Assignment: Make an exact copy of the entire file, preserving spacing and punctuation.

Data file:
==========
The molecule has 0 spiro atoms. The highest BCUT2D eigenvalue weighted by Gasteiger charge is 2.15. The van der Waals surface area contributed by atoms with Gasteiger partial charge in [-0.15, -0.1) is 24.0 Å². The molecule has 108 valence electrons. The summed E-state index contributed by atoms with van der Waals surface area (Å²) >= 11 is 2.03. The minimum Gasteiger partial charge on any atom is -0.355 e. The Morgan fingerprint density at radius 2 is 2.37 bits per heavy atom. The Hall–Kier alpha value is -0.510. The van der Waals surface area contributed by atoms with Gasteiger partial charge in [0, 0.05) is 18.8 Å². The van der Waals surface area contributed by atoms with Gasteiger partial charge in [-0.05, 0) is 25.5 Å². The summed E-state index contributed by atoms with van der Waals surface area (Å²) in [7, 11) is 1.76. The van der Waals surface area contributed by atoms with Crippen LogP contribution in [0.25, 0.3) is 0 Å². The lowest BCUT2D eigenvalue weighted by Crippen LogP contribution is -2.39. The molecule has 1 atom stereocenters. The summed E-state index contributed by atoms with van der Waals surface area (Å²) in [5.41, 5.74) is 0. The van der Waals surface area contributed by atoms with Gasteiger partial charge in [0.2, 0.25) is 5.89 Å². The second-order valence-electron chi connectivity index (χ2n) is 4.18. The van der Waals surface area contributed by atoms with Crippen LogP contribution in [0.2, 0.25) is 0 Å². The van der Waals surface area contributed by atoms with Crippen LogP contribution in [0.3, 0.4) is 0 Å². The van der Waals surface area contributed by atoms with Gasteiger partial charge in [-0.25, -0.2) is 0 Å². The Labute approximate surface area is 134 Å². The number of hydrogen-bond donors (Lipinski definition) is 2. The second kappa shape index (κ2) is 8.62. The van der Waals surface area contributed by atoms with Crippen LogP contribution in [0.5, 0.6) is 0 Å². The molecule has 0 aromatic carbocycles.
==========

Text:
The molecule has 0 spiro atoms. The highest BCUT2D eigenvalue weighted by Gasteiger charge is 2.15. The van der Waals surface area contributed by atoms with Gasteiger partial charge in [-0.15, -0.1) is 24.0 Å². The molecule has 108 valence electrons. The summed E-state index contributed by atoms with van der Waals surface area (Å²) >= 11 is 2.03. The minimum Gasteiger partial charge on any atom is -0.355 e. The Morgan fingerprint density at radius 2 is 2.37 bits per heavy atom. The Hall–Kier alpha value is -0.510. The van der Waals surface area contributed by atoms with Gasteiger partial charge in [0, 0.05) is 18.8 Å². The van der Waals surface area contributed by atoms with Gasteiger partial charge in [-0.05, 0) is 25.5 Å². The summed E-state index contributed by atoms with van der Waals surface area (Å²) in [7, 11) is 1.76. The van der Waals surface area contributed by atoms with Crippen LogP contribution in [0.25, 0.3) is 0 Å². The lowest BCUT2D eigenvalue weighted by Crippen LogP contribution is -2.39. The molecule has 1 atom stereocenters. The summed E-state index contributed by atoms with van der Waals surface area (Å²) in [5.41, 5.74) is 0. The van der Waals surface area contributed by atoms with Gasteiger partial charge in [0.2, 0.25) is 5.89 Å². The second-order valence-electron chi connectivity index (χ2n) is 4.18. The van der Waals surface area contributed by atoms with Crippen LogP contribution in [0.2, 0.25) is 0 Å². The van der Waals surface area contributed by atoms with Crippen LogP contribution in [0.3, 0.4) is 0 Å². The van der Waals surface area contributed by atoms with Gasteiger partial charge in [-0.25, -0.2) is 0 Å². The Labute approximate surface area is 134 Å². The number of hydrogen-bond donors (Lipinski definition) is 2. The second kappa shape index (κ2) is 8.62. The van der Waals surface area contributed by atoms with Crippen LogP contribution in [0.5, 0.6) is 0 Å². The molecule has 0 aromatic carbocycles.